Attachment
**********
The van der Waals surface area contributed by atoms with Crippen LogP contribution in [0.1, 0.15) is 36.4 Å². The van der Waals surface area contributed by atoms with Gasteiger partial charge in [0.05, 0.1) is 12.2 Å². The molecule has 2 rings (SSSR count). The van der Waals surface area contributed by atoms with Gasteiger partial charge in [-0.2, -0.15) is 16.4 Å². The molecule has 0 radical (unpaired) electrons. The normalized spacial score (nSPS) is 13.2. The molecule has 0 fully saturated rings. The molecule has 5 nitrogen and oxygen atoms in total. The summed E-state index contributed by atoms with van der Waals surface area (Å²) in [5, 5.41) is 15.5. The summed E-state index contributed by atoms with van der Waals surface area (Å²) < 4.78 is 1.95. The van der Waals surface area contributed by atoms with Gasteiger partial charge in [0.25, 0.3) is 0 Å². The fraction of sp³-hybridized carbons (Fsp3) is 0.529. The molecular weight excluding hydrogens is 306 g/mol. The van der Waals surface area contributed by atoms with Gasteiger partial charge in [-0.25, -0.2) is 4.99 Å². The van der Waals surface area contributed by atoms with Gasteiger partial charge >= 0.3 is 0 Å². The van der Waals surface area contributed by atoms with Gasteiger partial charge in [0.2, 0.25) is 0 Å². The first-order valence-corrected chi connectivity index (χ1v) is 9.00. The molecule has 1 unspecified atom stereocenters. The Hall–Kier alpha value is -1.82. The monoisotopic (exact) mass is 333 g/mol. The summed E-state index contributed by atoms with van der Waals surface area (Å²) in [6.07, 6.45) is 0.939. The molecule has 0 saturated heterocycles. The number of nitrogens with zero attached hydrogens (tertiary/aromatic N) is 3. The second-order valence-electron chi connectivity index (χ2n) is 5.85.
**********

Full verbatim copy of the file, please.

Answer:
The van der Waals surface area contributed by atoms with Crippen LogP contribution in [0.1, 0.15) is 36.4 Å². The van der Waals surface area contributed by atoms with Gasteiger partial charge in [0.05, 0.1) is 12.2 Å². The molecule has 2 rings (SSSR count). The van der Waals surface area contributed by atoms with Gasteiger partial charge in [-0.2, -0.15) is 16.4 Å². The molecule has 0 radical (unpaired) electrons. The normalized spacial score (nSPS) is 13.2. The molecule has 0 fully saturated rings. The molecule has 5 nitrogen and oxygen atoms in total. The summed E-state index contributed by atoms with van der Waals surface area (Å²) in [5, 5.41) is 15.5. The summed E-state index contributed by atoms with van der Waals surface area (Å²) < 4.78 is 1.95. The van der Waals surface area contributed by atoms with Gasteiger partial charge in [0.25, 0.3) is 0 Å². The fraction of sp³-hybridized carbons (Fsp3) is 0.529. The molecular weight excluding hydrogens is 306 g/mol. The van der Waals surface area contributed by atoms with Gasteiger partial charge in [-0.25, -0.2) is 4.99 Å². The van der Waals surface area contributed by atoms with Gasteiger partial charge >= 0.3 is 0 Å². The van der Waals surface area contributed by atoms with Gasteiger partial charge in [0.2, 0.25) is 0 Å². The first-order valence-corrected chi connectivity index (χ1v) is 9.00. The molecule has 1 unspecified atom stereocenters. The Hall–Kier alpha value is -1.82. The monoisotopic (exact) mass is 333 g/mol. The summed E-state index contributed by atoms with van der Waals surface area (Å²) in [6.07, 6.45) is 0.939. The molecule has 0 saturated heterocycles. The number of nitrogens with zero attached hydrogens (tertiary/aromatic N) is 3. The second-order valence-electron chi connectivity index (χ2n) is 5.85.